NDTV-Dettol Banega Swasth Swachh India NDTV-Dettol Banega Swasth Swachh India
  • Home/
  • News/
  • COP26: What Is Climate Finance And Why Is It Important For Reducing Emissions


COP26: What Is Climate Finance And Why Is It Important For Reducing Emissions

Under Paris Agreement, developed countries had pledged to deliver to developing countries an annual climate fund of $100 billion to fund climate adaptation and mitigation measures

COP26: What Is Climate Finance And Why Is It Important For Reducing Emissions
In his speech at COP26, PM Modi urged developed nations to fulfill the promise of providing $100 billion to developing countries every year as finance for climate actions
  • Climate finance is a key agenda at the ongoing COP26
  • Climate finance is vital for building resilience against climate change
  • Developed nations are meant to pay $100 billion annually to developing ones

New Delhi: According to experts, one of the contentious issues for all climate negotiations has been the issue of climate finance. At the ongoing 26th United Nations Framework Convention on Climate Change’s Conference of Parties known as COP26 in Glasgow that began on October 31, the participating countries are expected to accelerate action towards the goals of curbing greenhouse gas emission, adaptation and mitigation of the climate change. Climate finance is key for achieving these goals and therefore, for this year’s COP, India’s stance is to push for the $100 billion per year pending as climate financing from developed countries. Urging the developed countries for fulfilling their climate finance targets, in his speech at COP26, Prime Minister Narendra Modi said,

India expects developed nations to make climate finance of one trillion dollars available at the earliest. Today it’s important to track climate finance just like we track the progress of climate mitigation.

He added that the promises made regarding climate finance had proven to be hollow until now.

While we are all raising our climate action goals, the world’s ambitions on climate finance cannot remain the same as they were at the time of the Paris Agreement, PM Modi said.

Also Read: Explainer: What Is COP26 And Why Is It So Important For Tackling Climate Change Crisis?

What Is Climate Finance?

United Nations Environment Programme (UNEP) defines climate finance as financing that seeks to support actions for emission reduction, mitigation and adaptation in order to address climate change.

According to UNEP, climate finance serves Paris Agreement goals, as it calls for financial assistance from the developed countries to the developing and underdeveloped countries.

Why The World Needs Climate Finance?

The UNFCCC recognised that the developed countries need to do more to compensate for their historical carbon emissions and assist developing countries in adopting cleaner energy and reducing carbon emissions. The idea of climate finance was first discussed at the Copenhagen COP in 2009 which were again discussed at the 2015 COP in Paris.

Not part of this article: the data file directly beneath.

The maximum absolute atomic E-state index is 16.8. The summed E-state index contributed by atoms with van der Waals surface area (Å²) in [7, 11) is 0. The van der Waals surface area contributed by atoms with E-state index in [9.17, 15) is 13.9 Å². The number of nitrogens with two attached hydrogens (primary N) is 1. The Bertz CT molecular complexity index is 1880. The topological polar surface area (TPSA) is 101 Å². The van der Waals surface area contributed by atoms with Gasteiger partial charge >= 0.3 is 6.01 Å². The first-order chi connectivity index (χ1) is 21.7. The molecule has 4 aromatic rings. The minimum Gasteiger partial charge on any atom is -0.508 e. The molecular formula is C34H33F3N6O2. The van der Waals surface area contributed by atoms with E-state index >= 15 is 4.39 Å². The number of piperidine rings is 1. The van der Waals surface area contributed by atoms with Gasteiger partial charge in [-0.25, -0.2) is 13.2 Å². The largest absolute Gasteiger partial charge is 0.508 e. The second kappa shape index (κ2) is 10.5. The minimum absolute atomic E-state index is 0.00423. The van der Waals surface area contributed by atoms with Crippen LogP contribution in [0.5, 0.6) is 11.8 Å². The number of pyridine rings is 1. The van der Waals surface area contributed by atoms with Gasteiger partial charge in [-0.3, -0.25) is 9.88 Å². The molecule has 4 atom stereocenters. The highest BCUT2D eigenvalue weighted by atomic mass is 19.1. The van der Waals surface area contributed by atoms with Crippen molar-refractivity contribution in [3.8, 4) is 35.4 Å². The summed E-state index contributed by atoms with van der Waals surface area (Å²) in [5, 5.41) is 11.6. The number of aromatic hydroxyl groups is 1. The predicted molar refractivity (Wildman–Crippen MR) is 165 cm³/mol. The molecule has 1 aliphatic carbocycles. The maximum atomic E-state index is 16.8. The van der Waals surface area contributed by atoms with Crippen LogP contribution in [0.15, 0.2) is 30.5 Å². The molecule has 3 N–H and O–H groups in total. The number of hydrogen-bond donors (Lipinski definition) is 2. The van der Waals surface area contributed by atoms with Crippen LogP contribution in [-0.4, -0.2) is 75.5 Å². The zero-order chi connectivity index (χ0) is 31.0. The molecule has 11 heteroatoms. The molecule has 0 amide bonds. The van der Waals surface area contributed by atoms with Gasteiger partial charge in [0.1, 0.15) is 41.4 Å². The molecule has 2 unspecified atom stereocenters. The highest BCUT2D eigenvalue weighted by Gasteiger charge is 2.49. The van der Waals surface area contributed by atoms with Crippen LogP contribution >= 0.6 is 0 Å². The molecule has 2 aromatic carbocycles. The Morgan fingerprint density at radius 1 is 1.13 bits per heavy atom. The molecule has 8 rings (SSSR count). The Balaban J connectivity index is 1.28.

While explaining the need for climate finance, Namita Vikas, Founder and Managing Director of auctusESG, a global expert advisory firm on sustainable development and climate and Senior Advisor at Climate Bonds Initiative, United Kingdom said,

There is a consensus that rich nations, whose greenhouse gas emissions are largely responsible for global warming, have to pay up the developing nations for adaption and mitigation of climate change and help these nations adopt cleaner technology to curb emissions without obstructing their growth and development. Climate focused investments are needed because large-scale funds are required to significantly reduce emissions while also taking adaptation and mitigation actions.

The United Nations say that while the greatest responsibility lies with developed countries to end their own fossil fuel subsidies worldwide, developing countries must also transform their development pathways and create the enabling conditions for both public and private finance to invest consistently in sustainable, inclusive, resilient and transformational infrastructure and socio-economic growth, in line with the collective long-term goals of the Paris Accords.

According to the United Nations, transitioning to a green economy, can unlock new economic opportunities and jobs.

An investment of US$1 in positive climate actions, on average, yields US$4 in benefits, says UN.

Also Read: India Estimated To Have Suffered Average Annual Loss Of USD 87 Billion From Extreme Weather Events: UN

Climate Financing Flow And Status

According to the Paris Agreement, $100 billion would need to be transferred from developed to developing countries every year from 2015 till 2025, after which the amount would be revised upwards. Ms Vikas highlighted that under the Paris Agreement, governments also agreed on setting up a Green Climate Fund (GCF) through which the funding will be channelized. She said the secretariat of GCF is located in Seoul, South Korea. She said,